How to fix Google Chrome crazily creating extra new tabs when opening a new browser tab

Recently Chrome (on my Chromebook) began crazily creating a zillion new tabs every time I asked it to open a new tab. It was very painful, because every time opening a tab there was an explosion of new tabs being opened, and it meant trying to click the close-tab button to stop the explosion. At first I thought, "oh, Chrome got updated with a bug, they'll sort it out, and issue an update." After waiting for a few days and it didn't fix itself, I saw a note in passing that Google had changed something with the "New Tab page" ..

Simple jQuery carousel, no plugins, rich content, interesting style

I'm working on upgrading the home page for a client site, and one thing they want is image-based carousels. There are plenty of websites doing this, where they might have an automatically flipping carousel, or might have a set of thumbnails and hovering the mouse of a thumbnail causes more information to show up. I'm experimenting with different ideas, and one I came up with is to have a set of thumbnails, each associated with rich information, then show a Hero sized image along with the rich information when one of the thumbnails is selected.

Review: The Past, Present and Future of JavaScript (Axel Rauschmayer)

You may have heard that the ECMAScript committee (that oversee's the standards for JavaScript) are working on the next version of the language.

Successful bloggers fill the Internet with valuable information desired by their audience

Pondering the "get rich quick by blogging" type book I just reviewed, I came up with this thought - Those of us who make a living "online" are earning our living by filling the Internet with more content.

Review: How to Make Money Blogging by Bob Lotich, a so-so book on pro-blogging

I'm always interested in improving my understanding of how to make a living from writing.

Chromebox for Meetings should decimate the incumbent audio/video conferencing market

Chromebooks are now being joined by Chromebox's, and we should start to wonder whether Chrome devices will represent a whole new wave of computing platforms. That is, will Chrome devices take a place alongside Windows PC's, Mac's and Android/iOS mobile devices as a major computing platform? I'm typing this on a Chromebook and have to say the experience is pretty good, enough that I haven't used my Macbook Pro for several days where previously I'd used it daily.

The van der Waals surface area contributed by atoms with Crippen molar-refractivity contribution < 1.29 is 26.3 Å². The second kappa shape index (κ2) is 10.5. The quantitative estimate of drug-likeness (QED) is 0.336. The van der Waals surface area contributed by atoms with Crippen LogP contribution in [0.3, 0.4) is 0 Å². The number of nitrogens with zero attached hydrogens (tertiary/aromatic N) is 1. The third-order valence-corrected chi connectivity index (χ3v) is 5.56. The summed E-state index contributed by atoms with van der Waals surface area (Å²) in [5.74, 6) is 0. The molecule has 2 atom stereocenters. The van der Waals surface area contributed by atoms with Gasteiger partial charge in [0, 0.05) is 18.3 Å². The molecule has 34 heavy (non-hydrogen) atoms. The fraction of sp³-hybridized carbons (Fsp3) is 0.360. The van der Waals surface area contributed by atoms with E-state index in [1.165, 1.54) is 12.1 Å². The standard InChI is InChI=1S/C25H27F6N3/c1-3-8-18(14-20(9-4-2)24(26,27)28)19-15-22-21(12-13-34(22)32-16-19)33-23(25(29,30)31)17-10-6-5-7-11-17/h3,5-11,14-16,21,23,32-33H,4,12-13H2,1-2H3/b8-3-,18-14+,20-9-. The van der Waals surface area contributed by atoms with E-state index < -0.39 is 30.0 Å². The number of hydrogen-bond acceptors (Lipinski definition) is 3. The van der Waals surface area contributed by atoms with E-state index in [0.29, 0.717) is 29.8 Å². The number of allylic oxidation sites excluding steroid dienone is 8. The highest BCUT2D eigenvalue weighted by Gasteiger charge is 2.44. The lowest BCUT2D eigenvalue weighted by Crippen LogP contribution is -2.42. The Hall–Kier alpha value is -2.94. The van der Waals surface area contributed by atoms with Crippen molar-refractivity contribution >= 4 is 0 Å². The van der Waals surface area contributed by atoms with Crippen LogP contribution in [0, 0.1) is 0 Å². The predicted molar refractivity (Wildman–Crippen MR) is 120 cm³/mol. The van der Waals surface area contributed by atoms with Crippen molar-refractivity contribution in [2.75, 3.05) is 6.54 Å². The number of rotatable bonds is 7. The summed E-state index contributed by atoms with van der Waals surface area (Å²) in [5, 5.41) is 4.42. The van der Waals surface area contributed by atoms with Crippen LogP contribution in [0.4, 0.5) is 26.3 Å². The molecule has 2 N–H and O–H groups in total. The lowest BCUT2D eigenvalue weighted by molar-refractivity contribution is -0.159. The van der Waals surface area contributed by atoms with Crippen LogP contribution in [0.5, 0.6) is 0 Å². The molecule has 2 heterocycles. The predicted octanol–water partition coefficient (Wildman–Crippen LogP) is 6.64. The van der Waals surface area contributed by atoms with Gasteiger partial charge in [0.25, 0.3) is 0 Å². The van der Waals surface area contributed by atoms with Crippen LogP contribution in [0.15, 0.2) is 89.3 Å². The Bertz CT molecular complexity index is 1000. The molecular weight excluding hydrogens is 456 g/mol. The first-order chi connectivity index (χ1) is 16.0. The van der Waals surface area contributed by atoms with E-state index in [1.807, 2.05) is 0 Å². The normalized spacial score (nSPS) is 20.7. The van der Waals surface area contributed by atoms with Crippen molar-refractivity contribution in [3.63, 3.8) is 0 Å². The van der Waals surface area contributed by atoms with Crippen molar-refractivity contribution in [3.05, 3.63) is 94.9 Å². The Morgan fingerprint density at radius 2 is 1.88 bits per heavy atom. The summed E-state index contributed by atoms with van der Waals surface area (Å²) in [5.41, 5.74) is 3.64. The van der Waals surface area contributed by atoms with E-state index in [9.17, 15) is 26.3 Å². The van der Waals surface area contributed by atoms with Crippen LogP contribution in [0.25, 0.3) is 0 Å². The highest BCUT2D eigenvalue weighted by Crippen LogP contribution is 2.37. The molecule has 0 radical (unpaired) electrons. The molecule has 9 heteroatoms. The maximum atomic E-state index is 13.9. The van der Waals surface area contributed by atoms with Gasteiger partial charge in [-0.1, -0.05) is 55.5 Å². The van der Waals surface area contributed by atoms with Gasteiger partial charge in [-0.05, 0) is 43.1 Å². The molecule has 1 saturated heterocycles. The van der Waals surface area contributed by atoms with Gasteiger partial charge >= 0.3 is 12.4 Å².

Why do we need Skype et al on Chromebook - should Google do everything for us?

My last blog post concerned how to install Skype and other applications on a Chromebook. The task is straight-forward and I believe the blog post is informative - but it generated some controversy. The controversy wasn't over the methodology, but why would I want to do that in the first place? Aren't Hangout's sufficient to replace Skype?

Installing Skype, photo/video editing, word processors, and more on a Chromebook

Chromebooks offer respite from antivirus software hassles, system maintenance hassles, and more. The idea is that with the Chrome web browser as the only user interface, people can compute in safety. But what about the whole slew of existing software that runs outside web browsers - Skype being just one example. What about video or audio editing? What about traditional word processors or spreadsheet applications? None of those run inside a web browser. Yet.

Khalid Sheikh Mohammed manifesto says US is lying about war on terror

According to Khalid Sheikh Mohammed, a primary mastermind behind the Sept 11, 2001 attacks, the US War on Terror is based on lies. Back in 2001, Pres. George W. Bush told us that al Qaeda had attacked us because they hate our freedoms. Instead, they attacked the US because the US is occupying the Middle East, because the US needs to be there to ensure the flow of fossil oil that drives our machines, because the US dedicated itself to a fossil-fuel-driven lifestyle back in the 1940's and 1950's.

Here's why net neutrality is important, and why the Internet may have died this week

net-neutrality.jpgThis week a federal appeals court overturned the FCC's ability to ensure open access to all websites. The details of what this means may get lost in the translation, but the image on the right encapsulates the problem very well. Now, with this ruling, Internet Service Providers will be able to block websites on a case-by-case basis for purely business reasons, and will be able to create a menu of addon "services" that we now enjoy for free.

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